Archive for November 24, 2018

Pulmonary Cryptococcosis – Localized and Disseminated Infections in 27 Patients with AIDS.

Clinical Infectious Diseases September 1995 V.21 N.3 P.628–633

Marie-Caroline Meyohas; Patricia Roux; Diane Bollens; Christos Chouaid; Willy Rozenbaum …

We reviewed the records of 85 patients infected with both human immunodeficiency virus and Cryptococcus neoformans.

Twenty-seven patients (32%) had pulmonary cryptococcosis.

C. neoformans was cultured from bronchoalveolar lavage (BAL) or pleural fluid in 25 cases; the remaining two patients had cryptococcal antigen (CA) detected in BAL fluid and C. neoformans cultured from other sites.

All but one of the 27 patients had detectable CA in serum.

The CD4+ lymphocyte count was low in all cases (median, 24/mm3). Clinical manifestations of pulmonary cryptococcosis included fever (94%), cough (71%), dyspnea (7%), expectoration (4%), chest pain (2%), and hemoptysis (1%).

Diffuse interstitial opacities (70.5%), focal interstitial abnormalities, alveolar opacities, adenopathies, cavitary lesions, and pleural effusions were evident.

Outcome was poor (mean survival time, 23 weeks) despite treatment.

Patients with localized pulmonary cryptococcosis appeared to have a higher CD4+ lymphocyte count, an earlier diagnosis, lower serum CA titers, fewer previous or concomitant infections, and a better prognosis than patients with disseminated cryptococcosis.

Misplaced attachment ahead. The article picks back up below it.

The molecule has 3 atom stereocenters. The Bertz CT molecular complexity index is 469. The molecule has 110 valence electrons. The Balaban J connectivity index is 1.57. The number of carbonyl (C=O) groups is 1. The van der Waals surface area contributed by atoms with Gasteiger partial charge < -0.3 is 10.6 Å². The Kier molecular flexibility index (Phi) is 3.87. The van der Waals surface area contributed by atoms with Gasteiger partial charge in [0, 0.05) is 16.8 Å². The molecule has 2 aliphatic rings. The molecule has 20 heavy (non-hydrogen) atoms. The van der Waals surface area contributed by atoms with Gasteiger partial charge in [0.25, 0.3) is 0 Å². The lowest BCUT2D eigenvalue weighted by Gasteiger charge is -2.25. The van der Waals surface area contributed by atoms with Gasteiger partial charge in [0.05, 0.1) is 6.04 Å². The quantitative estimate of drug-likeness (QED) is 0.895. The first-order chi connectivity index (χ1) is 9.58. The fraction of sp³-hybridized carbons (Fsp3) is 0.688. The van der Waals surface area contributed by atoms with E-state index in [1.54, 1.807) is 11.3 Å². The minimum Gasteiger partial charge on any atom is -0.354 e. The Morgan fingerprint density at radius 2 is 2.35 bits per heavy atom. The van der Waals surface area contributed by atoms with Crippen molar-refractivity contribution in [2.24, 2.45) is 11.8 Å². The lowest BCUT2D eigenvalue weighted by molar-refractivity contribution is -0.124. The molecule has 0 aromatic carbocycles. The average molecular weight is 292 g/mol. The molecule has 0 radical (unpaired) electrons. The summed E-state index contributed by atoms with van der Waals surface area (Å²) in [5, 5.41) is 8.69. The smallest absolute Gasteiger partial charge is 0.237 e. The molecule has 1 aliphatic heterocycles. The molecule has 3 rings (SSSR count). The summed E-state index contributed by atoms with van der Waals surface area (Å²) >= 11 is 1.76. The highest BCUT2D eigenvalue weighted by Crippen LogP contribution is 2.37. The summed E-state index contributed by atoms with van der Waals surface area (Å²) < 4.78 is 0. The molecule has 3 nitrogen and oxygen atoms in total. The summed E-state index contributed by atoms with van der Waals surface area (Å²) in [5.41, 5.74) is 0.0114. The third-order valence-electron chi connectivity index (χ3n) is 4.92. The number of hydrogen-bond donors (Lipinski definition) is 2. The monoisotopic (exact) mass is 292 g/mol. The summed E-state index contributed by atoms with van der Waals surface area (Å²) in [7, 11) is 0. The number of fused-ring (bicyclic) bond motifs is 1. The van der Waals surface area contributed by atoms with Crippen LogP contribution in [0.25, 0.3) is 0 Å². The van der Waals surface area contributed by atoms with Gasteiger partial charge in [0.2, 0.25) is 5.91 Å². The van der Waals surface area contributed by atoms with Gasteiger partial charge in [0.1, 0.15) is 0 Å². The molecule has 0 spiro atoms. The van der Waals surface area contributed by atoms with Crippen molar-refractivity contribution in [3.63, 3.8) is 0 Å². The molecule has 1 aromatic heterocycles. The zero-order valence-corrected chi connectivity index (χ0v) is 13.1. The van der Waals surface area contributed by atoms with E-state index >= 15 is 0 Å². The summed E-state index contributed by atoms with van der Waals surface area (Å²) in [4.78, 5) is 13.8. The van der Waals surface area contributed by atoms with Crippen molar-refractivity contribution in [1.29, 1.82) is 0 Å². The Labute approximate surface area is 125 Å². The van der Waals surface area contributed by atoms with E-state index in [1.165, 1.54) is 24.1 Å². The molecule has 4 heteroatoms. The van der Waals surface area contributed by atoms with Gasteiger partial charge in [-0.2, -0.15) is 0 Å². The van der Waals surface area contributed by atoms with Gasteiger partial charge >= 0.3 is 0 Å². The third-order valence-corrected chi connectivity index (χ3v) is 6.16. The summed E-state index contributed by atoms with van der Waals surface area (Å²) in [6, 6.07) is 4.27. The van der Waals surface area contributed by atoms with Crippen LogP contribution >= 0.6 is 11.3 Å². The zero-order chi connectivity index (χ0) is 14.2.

abstract

https://academic.oup.com/cid/article-abstract/21/3/628/362645?redirectedFrom=fulltext

PDF

https://doi.org/10.1093/clinids/21.3.628

 

November 24, 2018 at 8:03 pm

Cryptococcus neoformans Pulmonary Infection in HIV-1-Infected Patients

Journal of Acquired Immune Deficiency Syndrome May 1990 V.3  N.5 P.480-484

Clark, Rebecca A.; Greer, Donald L.; Valainis, Gregory T…..

Cryptococcus neoformans (Cn) is a frequent pathogen in patients infected with the human immunodeficiency virus (HIV-1).

We review the initial presentation and clinical course of 18 HIV-1-infected (HIV +) patients with a Cn pulmonary infection. Simultaneous positive cerebrospinal fluid (CSF) cultures were found in 10 (63%) of 16 examined.

The most frequent presenting symptoms were fever (87%) and pulmonary complaints (60%).

Although the most common chest radiographic finding was bilateral diffuse interstitial infiltrates, nodules and cavitary lesions were also seen. Nine (50%) of the 18 patients died within 6 weeks of diagnosis.

Of six patients with an isolated Cn pulmonary infection, five have subsequently died.

Three of these five patients did not receive maintenance therapy and had confirmed or probable relapse.

Patients initially presenting with an isolated Cn pulmonary infection may later show disseminated disease, suggesting that such patients should receive both acute and maintenance therapy.

abstract

https://journals.lww.com/jaids/Abstract/1990/05000/Cryptococcus_neoformans_Pulmonary_Infection_in.3.aspx

PDF (CLIC en PDF)

November 24, 2018 at 8:01 pm


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